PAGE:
The game's soundtrack is excellent. It may be repetitive at the start of the game, when you are exploring the first four floors, but after that point, you will get some variation in the music. Some of the music have that energetic tone to them and it doesn't make you turn it off.
What amazed me the most about Corridor 7 were the features not present in other first-person shooters around its time. You can use teleports that will warp you to other areas. There are red demons that have the ability to morph in and out, usually in front of your own eyes. These demons can be visible all the time if you use the visor equipment to keep track of where they are going. The visor is also used to locate invisible force fields or determine whether a monitor gives you access to red or blue doors, or nothing at you.
Although this game had cut-scenes, they are rather choppy, even if the game's minimum system requirements have been met.
I didn't like the way that all of your weapons share the same ammo, meaning if I am using the one weapon, such as the Alien Assault Cannon, until I have run out of ammo on that weapon, then when I go to change to another weapon, I find out that it is empty as well. Then I have no choice but to use the Taser, which is a very weak weapon.
In Corridor 7, you only have one life, and the game ends when that life gets lost. After this, you have to suffer watching the fanfare screen, then the title screen, and finally to the main menu, instead of going straight to the menu.
The game was released in 1994, so you'd think that it used the DOOM engine. The game actually used the Wolf3D engine, which is too bad since everything including the graphics would have looks much better.
The Bottom Line
Corridor 7 implemented features that other first-person shooters around that time did not have, including cut-scenes, the ability to teleport, both force fields and monsters that are invisible, and monsters that are able to morph. The story is not new, but at least it gets you into the game. The graphics and sound are great, but they would look and sound much better if the game used the DOOM engine. If you like playing first-person shooters, no matter how good or bad they are, then give this game a go.
DOS · by Katakis | カタキス (43092) · 2008
Why does everyone keep saying that this game sucks? I mean, come on. It used the Wolfenstein 3-D engine because Capstone apparently couldn't afford the Doom engine, and this game was released just a few months after the original Doom. And if you're going to call this game "monotonous", you might as well call Wolfenstein monotonous as well, something that you're not doing right now. And I can honestly say that the level designs are up to the Wolfenstein engine's capabilities. Come on, give Capstone a chance.
Corridor 7 isn't really anything groundbreaking, something you'll evidence from the fact that it uses the Wolfenstein engine. But it still delivers plenty of fun moments, cool weapons, and nasty monsters that should please fans of first-person shooters. It wouldn't be wrong to call it "Wolfenstein in a sci-fi setting". There are a few cool innovations in this game, too, like morphing monsters, invisible monsters that can only be sighted with your infrared goggles, and night vision.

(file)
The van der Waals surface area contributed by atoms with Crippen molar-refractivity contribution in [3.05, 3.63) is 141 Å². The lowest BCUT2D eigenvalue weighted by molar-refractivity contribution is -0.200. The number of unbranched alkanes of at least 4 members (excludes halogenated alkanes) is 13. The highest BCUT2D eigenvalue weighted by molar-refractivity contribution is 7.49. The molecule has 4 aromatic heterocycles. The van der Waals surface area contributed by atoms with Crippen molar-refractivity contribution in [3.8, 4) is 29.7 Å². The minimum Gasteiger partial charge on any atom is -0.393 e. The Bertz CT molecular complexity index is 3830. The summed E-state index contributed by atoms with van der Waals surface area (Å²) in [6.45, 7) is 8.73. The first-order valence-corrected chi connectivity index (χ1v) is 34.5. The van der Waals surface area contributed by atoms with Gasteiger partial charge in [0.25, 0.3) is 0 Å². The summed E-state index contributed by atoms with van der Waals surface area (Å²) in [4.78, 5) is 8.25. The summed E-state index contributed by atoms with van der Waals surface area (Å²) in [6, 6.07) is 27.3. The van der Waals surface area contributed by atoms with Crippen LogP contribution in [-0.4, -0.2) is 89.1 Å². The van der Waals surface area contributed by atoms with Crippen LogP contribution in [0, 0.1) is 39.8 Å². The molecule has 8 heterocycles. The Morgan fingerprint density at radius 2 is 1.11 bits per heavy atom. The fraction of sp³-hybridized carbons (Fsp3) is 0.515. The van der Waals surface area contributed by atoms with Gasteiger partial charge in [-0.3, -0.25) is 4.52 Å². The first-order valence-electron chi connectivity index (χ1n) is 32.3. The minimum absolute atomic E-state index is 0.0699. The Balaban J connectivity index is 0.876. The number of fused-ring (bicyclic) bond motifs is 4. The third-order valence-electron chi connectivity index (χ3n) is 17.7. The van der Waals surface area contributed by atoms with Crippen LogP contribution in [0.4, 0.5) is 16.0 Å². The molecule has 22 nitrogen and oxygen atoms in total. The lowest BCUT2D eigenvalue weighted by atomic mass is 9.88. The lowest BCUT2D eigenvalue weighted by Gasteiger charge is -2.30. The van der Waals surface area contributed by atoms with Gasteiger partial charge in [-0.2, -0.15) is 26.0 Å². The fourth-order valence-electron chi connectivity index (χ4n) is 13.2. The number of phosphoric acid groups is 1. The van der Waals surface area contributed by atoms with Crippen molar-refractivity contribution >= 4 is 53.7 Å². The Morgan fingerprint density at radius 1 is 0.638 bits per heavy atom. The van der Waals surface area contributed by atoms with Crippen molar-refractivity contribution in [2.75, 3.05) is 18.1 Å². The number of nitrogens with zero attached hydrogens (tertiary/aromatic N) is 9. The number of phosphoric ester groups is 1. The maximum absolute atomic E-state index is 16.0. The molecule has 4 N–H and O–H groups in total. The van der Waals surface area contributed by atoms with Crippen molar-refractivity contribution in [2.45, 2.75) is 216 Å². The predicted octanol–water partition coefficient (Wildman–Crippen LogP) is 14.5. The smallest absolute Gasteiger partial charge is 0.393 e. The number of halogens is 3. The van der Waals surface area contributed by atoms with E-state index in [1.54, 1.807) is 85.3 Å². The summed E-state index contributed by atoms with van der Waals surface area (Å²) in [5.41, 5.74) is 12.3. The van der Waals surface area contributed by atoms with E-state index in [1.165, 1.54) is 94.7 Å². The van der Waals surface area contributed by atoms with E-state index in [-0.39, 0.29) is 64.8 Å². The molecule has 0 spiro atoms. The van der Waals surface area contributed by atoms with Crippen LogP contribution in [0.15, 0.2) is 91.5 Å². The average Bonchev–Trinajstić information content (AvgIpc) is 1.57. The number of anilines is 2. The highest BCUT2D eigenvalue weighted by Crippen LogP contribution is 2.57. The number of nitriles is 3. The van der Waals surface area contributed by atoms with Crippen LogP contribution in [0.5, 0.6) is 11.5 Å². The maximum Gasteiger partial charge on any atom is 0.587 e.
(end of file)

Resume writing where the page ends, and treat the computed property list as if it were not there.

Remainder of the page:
I don't have anything bad to say about the game, still considering that it uses the Wolfenstein engine.
The Bottom Line
If it were released about a year earlier in its current form, it would've been revolutionary. Still, as it stands, it's an awesome Wolfenstein-style game that's a lot of fun to play. Many would think this is just another Wolfenstein clone (especially given the crappy user reviews), but you should still give this one a try if you're a fan of the genre.
DOS · by Spartan_234 (424) · 2006
Several of the aliens' names are common names spelled backwards. A couple of these names are those of the developers. E.g. Ttocs is the reversed first name of Scott Nixon, one of the game's graphics artists.
The screenshots on the back of the box show very different weapon sprites than actually appeared in the game.
A sequel called Corridor 8: Galactic Wars was planned using the Build engine; however it was never released due to Capstone and its parent company Intracorp going bankrupt in 1996. A very early prototype and early design document has since been released by one of Capstones former programmers.
Corridor 7 came with a small but unique and potentially useful feature. You could change the volume on the Line-in in case you were playing CD Audio from an external drive.
At the start of the game, you can turn around and go through the starting door. There, you'll find a corridor containing the names of the games developers.
If the player stands still for about 10 seconds, a visage of the games final boss will appear on the screen. If the player waits through several of these, an alternate religious orientated visage will appear.
Related Sites +
KBW's Corridor 7 Page
A fan site dedicated to *Corridor 7*
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Contributors to this Entry
Game added by Derrick 'Knight' Steele.
Macintosh, Windows added by Plok.
Game added February 22, 2000. Last modified August 23, 2023.